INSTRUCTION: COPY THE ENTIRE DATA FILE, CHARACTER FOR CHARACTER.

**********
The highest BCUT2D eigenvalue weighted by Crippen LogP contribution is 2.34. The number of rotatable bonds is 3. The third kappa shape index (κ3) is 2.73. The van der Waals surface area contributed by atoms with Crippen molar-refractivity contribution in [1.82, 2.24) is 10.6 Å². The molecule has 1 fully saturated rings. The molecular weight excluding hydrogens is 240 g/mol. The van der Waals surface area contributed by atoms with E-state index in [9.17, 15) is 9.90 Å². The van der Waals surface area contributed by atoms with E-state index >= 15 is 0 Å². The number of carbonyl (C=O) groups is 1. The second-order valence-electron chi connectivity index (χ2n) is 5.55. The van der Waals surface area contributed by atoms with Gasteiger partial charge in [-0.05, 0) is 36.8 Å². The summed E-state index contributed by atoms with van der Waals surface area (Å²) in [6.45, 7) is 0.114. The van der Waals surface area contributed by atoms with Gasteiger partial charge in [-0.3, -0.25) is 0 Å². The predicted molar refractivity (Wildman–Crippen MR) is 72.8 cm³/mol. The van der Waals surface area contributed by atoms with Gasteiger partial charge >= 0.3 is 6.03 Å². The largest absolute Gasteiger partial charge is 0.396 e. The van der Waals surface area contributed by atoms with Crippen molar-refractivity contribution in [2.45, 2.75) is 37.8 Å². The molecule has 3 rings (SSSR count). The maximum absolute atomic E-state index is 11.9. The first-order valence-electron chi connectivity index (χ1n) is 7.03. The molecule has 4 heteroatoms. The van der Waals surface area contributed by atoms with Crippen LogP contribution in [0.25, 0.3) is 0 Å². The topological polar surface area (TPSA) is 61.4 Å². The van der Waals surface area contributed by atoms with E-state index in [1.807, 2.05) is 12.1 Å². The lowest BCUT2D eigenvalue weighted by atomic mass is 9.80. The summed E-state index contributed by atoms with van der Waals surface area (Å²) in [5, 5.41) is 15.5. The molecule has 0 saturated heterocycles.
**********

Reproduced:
The highest BCUT2D eigenvalue weighted by Crippen LogP contribution is 2.34. The number of rotatable bonds is 3. The third kappa shape index (κ3) is 2.73. The van der Waals surface area contributed by atoms with Crippen molar-refractivity contribution in [1.82, 2.24) is 10.6 Å². The molecule has 1 fully saturated rings. The molecular weight excluding hydrogens is 240 g/mol. The van der Waals surface area contributed by atoms with E-state index in [9.17, 15) is 9.90 Å². The van der Waals surface area contributed by atoms with E-state index >= 15 is 0 Å². The number of carbonyl (C=O) groups is 1. The second-order valence-electron chi connectivity index (χ2n) is 5.55. The van der Waals surface area contributed by atoms with Gasteiger partial charge in [-0.05, 0) is 36.8 Å². The summed E-state index contributed by atoms with van der Waals surface area (Å²) in [6.45, 7) is 0.114. The van der Waals surface area contributed by atoms with Gasteiger partial charge in [-0.3, -0.25) is 0 Å². The predicted molar refractivity (Wildman–Crippen MR) is 72.8 cm³/mol. The van der Waals surface area contributed by atoms with Gasteiger partial charge >= 0.3 is 6.03 Å². The largest absolute Gasteiger partial charge is 0.396 e. The van der Waals surface area contributed by atoms with Crippen molar-refractivity contribution in [2.45, 2.75) is 37.8 Å². The molecule has 3 rings (SSSR count). The maximum absolute atomic E-state index is 11.9. The first-order valence-electron chi connectivity index (χ1n) is 7.03. The molecule has 4 heteroatoms. The van der Waals surface area contributed by atoms with Crippen LogP contribution in [0.25, 0.3) is 0 Å². The topological polar surface area (TPSA) is 61.4 Å². The van der Waals surface area contributed by atoms with E-state index in [1.807, 2.05) is 12.1 Å². The lowest BCUT2D eigenvalue weighted by atomic mass is 9.80. The summed E-state index contributed by atoms with van der Waals surface area (Å²) in [5, 5.41) is 15.5. The molecule has 0 saturated heterocycles.